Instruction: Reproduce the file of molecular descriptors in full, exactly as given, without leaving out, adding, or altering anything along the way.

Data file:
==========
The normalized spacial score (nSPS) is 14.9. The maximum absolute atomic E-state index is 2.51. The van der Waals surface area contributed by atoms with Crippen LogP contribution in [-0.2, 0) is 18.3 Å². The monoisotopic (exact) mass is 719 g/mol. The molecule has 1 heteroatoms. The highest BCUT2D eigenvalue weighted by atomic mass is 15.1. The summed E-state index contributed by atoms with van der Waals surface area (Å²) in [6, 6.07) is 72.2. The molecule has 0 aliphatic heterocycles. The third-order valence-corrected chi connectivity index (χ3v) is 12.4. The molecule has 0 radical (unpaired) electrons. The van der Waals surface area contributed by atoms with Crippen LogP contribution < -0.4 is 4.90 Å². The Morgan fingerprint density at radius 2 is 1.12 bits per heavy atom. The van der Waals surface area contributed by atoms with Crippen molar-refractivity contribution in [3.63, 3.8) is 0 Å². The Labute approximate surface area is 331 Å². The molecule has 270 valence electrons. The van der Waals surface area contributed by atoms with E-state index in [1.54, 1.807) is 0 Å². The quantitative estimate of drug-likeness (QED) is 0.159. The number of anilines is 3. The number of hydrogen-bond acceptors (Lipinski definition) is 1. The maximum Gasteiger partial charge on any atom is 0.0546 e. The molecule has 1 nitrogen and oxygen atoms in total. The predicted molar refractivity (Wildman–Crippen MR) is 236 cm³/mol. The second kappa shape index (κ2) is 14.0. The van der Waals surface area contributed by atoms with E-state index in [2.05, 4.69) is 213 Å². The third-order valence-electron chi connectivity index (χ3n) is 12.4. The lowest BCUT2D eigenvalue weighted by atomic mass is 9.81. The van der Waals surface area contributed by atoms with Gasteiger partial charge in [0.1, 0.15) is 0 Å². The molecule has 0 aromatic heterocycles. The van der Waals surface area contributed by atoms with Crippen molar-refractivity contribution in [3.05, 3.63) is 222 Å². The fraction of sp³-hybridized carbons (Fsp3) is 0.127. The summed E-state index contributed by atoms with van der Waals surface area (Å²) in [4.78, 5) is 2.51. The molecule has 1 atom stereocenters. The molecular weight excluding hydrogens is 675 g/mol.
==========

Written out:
The normalized spacial score (nSPS) is 14.9. The maximum absolute atomic E-state index is 2.51. The van der Waals surface area contributed by atoms with Crippen LogP contribution in [-0.2, 0) is 18.3 Å². The monoisotopic (exact) mass is 719 g/mol. The molecule has 1 heteroatoms. The highest BCUT2D eigenvalue weighted by atomic mass is 15.1. The summed E-state index contributed by atoms with van der Waals surface area (Å²) in [6, 6.07) is 72.2. The molecule has 0 aliphatic heterocycles. The third-order valence-corrected chi connectivity index (χ3v) is 12.4. The molecule has 0 radical (unpaired) electrons. The van der Waals surface area contributed by atoms with Crippen LogP contribution < -0.4 is 4.90 Å². The Morgan fingerprint density at radius 2 is 1.12 bits per heavy atom. The van der Waals surface area contributed by atoms with Crippen molar-refractivity contribution in [3.63, 3.8) is 0 Å². The Labute approximate surface area is 331 Å². The molecule has 270 valence electrons. The van der Waals surface area contributed by atoms with E-state index in [1.54, 1.807) is 0 Å². The quantitative estimate of drug-likeness (QED) is 0.159. The number of anilines is 3. The number of hydrogen-bond acceptors (Lipinski definition) is 1. The maximum Gasteiger partial charge on any atom is 0.0546 e. The molecule has 1 nitrogen and oxygen atoms in total. The predicted molar refractivity (Wildman–Crippen MR) is 236 cm³/mol. The second kappa shape index (κ2) is 14.0. The van der Waals surface area contributed by atoms with E-state index in [2.05, 4.69) is 213 Å². The third-order valence-electron chi connectivity index (χ3n) is 12.4. The lowest BCUT2D eigenvalue weighted by atomic mass is 9.81. The van der Waals surface area contributed by atoms with Gasteiger partial charge in [0.1, 0.15) is 0 Å². The molecule has 0 aromatic heterocycles. The van der Waals surface area contributed by atoms with Crippen molar-refractivity contribution in [3.05, 3.63) is 222 Å². The fraction of sp³-hybridized carbons (Fsp3) is 0.127. The summed E-state index contributed by atoms with van der Waals surface area (Å²) in [4.78, 5) is 2.51. The molecule has 1 atom stereocenters. The molecular weight excluding hydrogens is 675 g/mol.